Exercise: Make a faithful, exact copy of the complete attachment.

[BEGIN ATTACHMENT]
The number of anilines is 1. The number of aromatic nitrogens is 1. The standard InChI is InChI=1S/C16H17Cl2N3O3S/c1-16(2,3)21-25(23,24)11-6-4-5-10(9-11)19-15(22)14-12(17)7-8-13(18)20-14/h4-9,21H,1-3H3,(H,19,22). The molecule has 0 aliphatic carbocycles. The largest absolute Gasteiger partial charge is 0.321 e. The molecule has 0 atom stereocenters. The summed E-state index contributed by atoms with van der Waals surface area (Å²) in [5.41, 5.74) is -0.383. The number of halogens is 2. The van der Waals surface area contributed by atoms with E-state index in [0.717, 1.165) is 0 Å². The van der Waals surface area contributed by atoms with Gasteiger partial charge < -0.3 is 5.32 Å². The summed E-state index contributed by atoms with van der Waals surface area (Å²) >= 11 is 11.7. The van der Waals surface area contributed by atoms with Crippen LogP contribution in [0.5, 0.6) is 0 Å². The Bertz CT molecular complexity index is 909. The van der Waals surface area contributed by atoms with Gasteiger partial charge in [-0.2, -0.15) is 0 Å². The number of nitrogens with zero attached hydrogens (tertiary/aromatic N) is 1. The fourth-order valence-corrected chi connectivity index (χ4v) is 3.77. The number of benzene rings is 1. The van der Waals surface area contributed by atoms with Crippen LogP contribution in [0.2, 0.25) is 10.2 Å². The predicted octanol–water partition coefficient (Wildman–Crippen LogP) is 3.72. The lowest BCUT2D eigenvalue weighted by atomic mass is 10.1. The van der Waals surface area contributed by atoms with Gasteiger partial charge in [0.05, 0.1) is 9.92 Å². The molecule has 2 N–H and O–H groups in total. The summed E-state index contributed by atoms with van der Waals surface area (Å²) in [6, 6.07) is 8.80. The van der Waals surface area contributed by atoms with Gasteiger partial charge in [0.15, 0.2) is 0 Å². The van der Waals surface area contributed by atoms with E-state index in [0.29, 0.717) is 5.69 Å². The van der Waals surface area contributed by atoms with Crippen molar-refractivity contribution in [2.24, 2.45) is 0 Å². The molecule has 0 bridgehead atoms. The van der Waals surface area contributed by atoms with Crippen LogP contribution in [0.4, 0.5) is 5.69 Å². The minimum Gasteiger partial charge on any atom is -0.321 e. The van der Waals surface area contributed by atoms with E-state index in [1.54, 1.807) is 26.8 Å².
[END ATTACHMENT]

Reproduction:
The number of anilines is 1. The number of aromatic nitrogens is 1. The standard InChI is InChI=1S/C16H17Cl2N3O3S/c1-16(2,3)21-25(23,24)11-6-4-5-10(9-11)19-15(22)14-12(17)7-8-13(18)20-14/h4-9,21H,1-3H3,(H,19,22). The molecule has 0 aliphatic carbocycles. The largest absolute Gasteiger partial charge is 0.321 e. The molecule has 0 atom stereocenters. The summed E-state index contributed by atoms with van der Waals surface area (Å²) in [5.41, 5.74) is -0.383. The number of halogens is 2. The van der Waals surface area contributed by atoms with E-state index in [0.717, 1.165) is 0 Å². The van der Waals surface area contributed by atoms with Gasteiger partial charge < -0.3 is 5.32 Å². The summed E-state index contributed by atoms with van der Waals surface area (Å²) >= 11 is 11.7. The van der Waals surface area contributed by atoms with Crippen LogP contribution in [0.5, 0.6) is 0 Å². The Bertz CT molecular complexity index is 909. The van der Waals surface area contributed by atoms with Gasteiger partial charge in [-0.2, -0.15) is 0 Å². The number of nitrogens with zero attached hydrogens (tertiary/aromatic N) is 1. The fourth-order valence-corrected chi connectivity index (χ4v) is 3.77. The number of benzene rings is 1. The van der Waals surface area contributed by atoms with Crippen LogP contribution in [0.2, 0.25) is 10.2 Å². The predicted octanol–water partition coefficient (Wildman–Crippen LogP) is 3.72. The lowest BCUT2D eigenvalue weighted by atomic mass is 10.1. The van der Waals surface area contributed by atoms with Gasteiger partial charge in [0.05, 0.1) is 9.92 Å². The molecule has 2 N–H and O–H groups in total. The summed E-state index contributed by atoms with van der Waals surface area (Å²) in [6, 6.07) is 8.80. The van der Waals surface area contributed by atoms with Gasteiger partial charge in [0.15, 0.2) is 0 Å². The van der Waals surface area contributed by atoms with E-state index in [0.29, 0.717) is 5.69 Å². The van der Waals surface area contributed by atoms with Crippen molar-refractivity contribution in [2.24, 2.45) is 0 Å². The molecule has 0 bridgehead atoms. The van der Waals surface area contributed by atoms with Crippen LogP contribution in [0.4, 0.5) is 5.69 Å². The minimum Gasteiger partial charge on any atom is -0.321 e. The van der Waals surface area contributed by atoms with E-state index in [1.54, 1.807) is 26.8 Å².